Collection: Crucifixus

Our rating 
4.0 out of 5 star rating 4.0

COMPOSERS: Caldara,Lotti,Palestrina,Scarlatti
WORKS: Stabat mater; Miserere; Stabat mater; Crucifixus
PERFORMER: Vasari Singers/Jeremy Backhouse


The Vasari Singers are an amateur choir, and a very fine one. If they need a split second for chords to settle, for voices to focus, the pay-off is a captivating ardour and commitment. Momentary slips, of intonation below a gloriously effortless soprano top C in Allegri’s Miserere, of hard-driven soloists in the liveliest sections of Scarlatti’s Stabat mater – these are a small price to pay for such a fresh, enthusiastic sound. The Singers, and Backhouse, are fearless too.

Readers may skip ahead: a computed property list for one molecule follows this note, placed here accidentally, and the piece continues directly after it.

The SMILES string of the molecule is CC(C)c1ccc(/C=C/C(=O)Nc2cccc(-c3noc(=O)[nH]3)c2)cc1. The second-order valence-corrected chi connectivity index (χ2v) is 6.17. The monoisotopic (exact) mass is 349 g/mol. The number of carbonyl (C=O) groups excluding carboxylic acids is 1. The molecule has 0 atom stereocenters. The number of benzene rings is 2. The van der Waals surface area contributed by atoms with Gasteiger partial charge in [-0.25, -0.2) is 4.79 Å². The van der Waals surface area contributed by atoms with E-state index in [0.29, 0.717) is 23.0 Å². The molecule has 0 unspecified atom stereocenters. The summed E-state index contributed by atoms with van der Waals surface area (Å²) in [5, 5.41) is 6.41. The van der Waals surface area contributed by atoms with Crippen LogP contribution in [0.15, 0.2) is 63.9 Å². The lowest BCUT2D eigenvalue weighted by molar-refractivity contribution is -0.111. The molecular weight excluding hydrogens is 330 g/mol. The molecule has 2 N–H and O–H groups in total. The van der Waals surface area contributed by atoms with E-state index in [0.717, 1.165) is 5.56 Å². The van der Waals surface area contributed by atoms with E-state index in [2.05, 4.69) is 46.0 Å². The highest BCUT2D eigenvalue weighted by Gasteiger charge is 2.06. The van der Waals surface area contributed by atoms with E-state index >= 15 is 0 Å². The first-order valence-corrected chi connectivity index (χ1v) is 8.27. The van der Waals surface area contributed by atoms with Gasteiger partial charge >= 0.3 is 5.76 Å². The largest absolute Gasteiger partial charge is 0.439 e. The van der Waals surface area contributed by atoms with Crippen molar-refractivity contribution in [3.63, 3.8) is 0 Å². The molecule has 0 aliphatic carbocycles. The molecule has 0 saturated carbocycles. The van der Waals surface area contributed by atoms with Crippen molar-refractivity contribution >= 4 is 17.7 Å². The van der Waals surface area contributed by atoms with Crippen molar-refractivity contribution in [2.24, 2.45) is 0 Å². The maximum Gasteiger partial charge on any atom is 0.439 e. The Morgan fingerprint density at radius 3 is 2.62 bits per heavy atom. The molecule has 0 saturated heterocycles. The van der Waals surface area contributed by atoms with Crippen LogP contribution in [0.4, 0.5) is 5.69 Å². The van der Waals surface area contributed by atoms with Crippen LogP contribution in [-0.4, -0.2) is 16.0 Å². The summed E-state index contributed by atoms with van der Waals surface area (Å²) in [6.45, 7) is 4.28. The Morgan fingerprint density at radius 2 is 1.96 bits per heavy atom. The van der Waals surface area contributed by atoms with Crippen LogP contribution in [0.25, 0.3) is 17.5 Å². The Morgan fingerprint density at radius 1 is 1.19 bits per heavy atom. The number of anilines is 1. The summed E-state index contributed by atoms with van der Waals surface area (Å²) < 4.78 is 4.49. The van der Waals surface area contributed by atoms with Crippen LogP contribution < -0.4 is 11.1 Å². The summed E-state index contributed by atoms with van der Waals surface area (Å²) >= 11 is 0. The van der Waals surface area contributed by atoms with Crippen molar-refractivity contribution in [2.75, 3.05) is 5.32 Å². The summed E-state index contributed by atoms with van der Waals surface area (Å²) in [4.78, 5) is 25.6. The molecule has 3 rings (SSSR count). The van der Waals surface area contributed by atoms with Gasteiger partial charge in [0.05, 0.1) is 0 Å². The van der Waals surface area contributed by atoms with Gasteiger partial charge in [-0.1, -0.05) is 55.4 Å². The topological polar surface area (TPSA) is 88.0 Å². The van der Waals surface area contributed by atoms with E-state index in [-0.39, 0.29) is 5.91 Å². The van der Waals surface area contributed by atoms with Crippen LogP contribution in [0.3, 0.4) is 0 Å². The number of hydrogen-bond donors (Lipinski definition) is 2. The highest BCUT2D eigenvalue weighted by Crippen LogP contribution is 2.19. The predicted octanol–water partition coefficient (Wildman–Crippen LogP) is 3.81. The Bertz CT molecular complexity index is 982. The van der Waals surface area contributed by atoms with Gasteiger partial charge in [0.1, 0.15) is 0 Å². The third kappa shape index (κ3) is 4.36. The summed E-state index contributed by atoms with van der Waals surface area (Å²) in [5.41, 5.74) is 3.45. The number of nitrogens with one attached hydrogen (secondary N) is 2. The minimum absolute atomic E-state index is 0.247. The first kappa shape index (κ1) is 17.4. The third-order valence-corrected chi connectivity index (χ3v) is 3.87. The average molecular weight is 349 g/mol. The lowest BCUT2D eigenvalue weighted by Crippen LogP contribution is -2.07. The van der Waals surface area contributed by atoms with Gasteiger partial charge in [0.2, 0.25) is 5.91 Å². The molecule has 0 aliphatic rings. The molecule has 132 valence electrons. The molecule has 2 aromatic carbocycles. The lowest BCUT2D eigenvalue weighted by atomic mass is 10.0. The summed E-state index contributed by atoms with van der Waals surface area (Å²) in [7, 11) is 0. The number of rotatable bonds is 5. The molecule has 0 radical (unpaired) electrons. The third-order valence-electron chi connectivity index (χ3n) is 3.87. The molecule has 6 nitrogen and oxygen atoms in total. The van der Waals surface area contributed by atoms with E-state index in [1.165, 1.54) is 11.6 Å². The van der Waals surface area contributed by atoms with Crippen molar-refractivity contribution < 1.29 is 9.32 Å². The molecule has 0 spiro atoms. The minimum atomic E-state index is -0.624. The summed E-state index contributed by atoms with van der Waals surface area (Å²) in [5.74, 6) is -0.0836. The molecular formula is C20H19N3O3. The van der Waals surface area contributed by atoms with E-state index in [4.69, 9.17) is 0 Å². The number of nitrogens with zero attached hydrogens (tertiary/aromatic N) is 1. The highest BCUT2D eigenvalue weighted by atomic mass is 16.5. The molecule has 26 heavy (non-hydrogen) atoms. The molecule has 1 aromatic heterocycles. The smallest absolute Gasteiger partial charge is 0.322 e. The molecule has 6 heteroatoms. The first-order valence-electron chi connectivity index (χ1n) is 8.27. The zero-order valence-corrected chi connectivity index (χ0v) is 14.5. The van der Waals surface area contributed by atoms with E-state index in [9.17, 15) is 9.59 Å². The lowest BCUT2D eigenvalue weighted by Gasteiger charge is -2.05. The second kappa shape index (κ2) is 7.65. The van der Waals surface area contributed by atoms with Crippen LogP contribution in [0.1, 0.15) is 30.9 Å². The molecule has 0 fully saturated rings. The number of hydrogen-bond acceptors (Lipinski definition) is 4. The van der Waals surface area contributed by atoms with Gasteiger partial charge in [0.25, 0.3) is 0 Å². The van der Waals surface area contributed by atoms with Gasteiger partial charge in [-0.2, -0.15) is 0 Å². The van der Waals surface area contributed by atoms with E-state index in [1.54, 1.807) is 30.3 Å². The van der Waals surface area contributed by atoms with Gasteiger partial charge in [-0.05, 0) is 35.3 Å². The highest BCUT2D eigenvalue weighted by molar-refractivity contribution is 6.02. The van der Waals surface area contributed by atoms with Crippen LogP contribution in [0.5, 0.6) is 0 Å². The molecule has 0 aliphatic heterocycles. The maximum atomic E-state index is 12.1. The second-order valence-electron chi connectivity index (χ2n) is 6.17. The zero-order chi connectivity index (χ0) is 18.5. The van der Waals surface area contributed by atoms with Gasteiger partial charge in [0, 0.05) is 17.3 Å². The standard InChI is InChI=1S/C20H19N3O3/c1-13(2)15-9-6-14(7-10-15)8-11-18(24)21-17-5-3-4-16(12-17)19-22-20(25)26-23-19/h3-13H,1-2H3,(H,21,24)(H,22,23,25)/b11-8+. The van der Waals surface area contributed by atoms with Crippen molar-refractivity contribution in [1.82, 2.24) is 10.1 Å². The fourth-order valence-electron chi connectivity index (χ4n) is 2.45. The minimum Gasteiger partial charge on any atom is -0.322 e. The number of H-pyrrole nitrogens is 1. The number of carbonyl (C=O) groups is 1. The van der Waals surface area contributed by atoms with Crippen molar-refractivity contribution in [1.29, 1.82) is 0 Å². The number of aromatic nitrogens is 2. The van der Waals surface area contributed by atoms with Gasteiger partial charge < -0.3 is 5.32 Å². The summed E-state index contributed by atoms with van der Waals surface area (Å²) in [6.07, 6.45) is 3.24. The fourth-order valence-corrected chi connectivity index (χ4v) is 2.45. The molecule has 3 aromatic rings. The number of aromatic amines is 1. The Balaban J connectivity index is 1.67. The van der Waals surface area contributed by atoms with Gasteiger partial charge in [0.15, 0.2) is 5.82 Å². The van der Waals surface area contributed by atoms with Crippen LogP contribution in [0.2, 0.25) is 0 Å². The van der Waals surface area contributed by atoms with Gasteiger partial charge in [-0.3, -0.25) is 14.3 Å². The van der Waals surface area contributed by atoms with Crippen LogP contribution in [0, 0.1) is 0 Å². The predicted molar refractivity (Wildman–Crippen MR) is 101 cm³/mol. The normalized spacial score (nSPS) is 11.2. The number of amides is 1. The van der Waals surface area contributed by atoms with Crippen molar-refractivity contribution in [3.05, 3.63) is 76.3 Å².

This taxing programme begins with seven unaccompanied pieces in which pitch remains admirably stable – Palestrina’s eight-part Stabat mater, ‘Crucifixus’ settings in six, eight and ten parts by Lotti, the harmonic maze of a Gesualdo motet. High spots for me are the almost unbearably tortured harmonies of Lotti’s six-part Crucifixus, the dense, enveloping sonority of his eight-part setting, the spaciousness of both distant semi-chorus and of slow-paced chant in Allegri’s Miserere. Another Crucifixus by Caldara is denser still – in 16 parts from this 26-strong choir – with a hypnotic harmonic sequence surrounding Christ’s entombment. Excellent recorded sound capitalises on the acoustics of a fine London church, retaining a ‘presence’ with sustained ambient sound between the tracks. George Pratt